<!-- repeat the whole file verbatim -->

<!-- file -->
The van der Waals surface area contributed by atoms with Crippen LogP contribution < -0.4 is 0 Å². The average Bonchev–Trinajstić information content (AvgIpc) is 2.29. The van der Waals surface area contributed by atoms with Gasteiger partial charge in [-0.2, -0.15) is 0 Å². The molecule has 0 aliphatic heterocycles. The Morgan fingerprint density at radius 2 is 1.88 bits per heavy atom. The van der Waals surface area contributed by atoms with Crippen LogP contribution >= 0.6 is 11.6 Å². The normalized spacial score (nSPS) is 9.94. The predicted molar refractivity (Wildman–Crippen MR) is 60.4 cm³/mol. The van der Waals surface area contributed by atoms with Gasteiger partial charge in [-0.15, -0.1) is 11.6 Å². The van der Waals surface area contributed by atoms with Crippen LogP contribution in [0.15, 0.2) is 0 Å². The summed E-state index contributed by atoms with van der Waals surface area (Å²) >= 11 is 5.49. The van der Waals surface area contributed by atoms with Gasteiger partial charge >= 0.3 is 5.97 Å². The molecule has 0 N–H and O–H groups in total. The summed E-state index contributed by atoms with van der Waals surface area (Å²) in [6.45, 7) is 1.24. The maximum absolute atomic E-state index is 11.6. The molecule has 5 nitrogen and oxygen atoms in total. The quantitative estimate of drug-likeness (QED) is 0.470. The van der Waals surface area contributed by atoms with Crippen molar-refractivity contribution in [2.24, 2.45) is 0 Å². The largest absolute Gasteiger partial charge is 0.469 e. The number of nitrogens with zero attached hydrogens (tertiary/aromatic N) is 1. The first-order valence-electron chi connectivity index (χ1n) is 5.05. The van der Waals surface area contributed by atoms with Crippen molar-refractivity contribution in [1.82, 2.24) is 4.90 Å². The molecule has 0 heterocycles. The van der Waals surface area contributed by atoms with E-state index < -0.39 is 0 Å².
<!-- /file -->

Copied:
The van der Waals surface area contributed by atoms with Crippen LogP contribution < -0.4 is 0 Å². The average Bonchev–Trinajstić information content (AvgIpc) is 2.29. The van der Waals surface area contributed by atoms with Gasteiger partial charge in [-0.2, -0.15) is 0 Å². The molecule has 0 aliphatic heterocycles. The Morgan fingerprint density at radius 2 is 1.88 bits per heavy atom. The van der Waals surface area contributed by atoms with Crippen LogP contribution >= 0.6 is 11.6 Å². The normalized spacial score (nSPS) is 9.94. The predicted molar refractivity (Wildman–Crippen MR) is 60.4 cm³/mol. The van der Waals surface area contributed by atoms with Gasteiger partial charge in [-0.15, -0.1) is 11.6 Å². The van der Waals surface area contributed by atoms with Crippen LogP contribution in [0.15, 0.2) is 0 Å². The summed E-state index contributed by atoms with van der Waals surface area (Å²) >= 11 is 5.49. The van der Waals surface area contributed by atoms with Gasteiger partial charge >= 0.3 is 5.97 Å². The molecule has 0 N–H and O–H groups in total. The summed E-state index contributed by atoms with van der Waals surface area (Å²) in [6.45, 7) is 1.24. The maximum absolute atomic E-state index is 11.6. The molecule has 5 nitrogen and oxygen atoms in total. The quantitative estimate of drug-likeness (QED) is 0.470. The van der Waals surface area contributed by atoms with Crippen molar-refractivity contribution in [2.24, 2.45) is 0 Å². The largest absolute Gasteiger partial charge is 0.469 e. The number of nitrogens with zero attached hydrogens (tertiary/aromatic N) is 1. The first-order valence-electron chi connectivity index (χ1n) is 5.05. The van der Waals surface area contributed by atoms with Crippen molar-refractivity contribution in [1.82, 2.24) is 4.90 Å². The molecule has 0 heterocycles. The van der Waals surface area contributed by atoms with E-state index < -0.39 is 0 Å².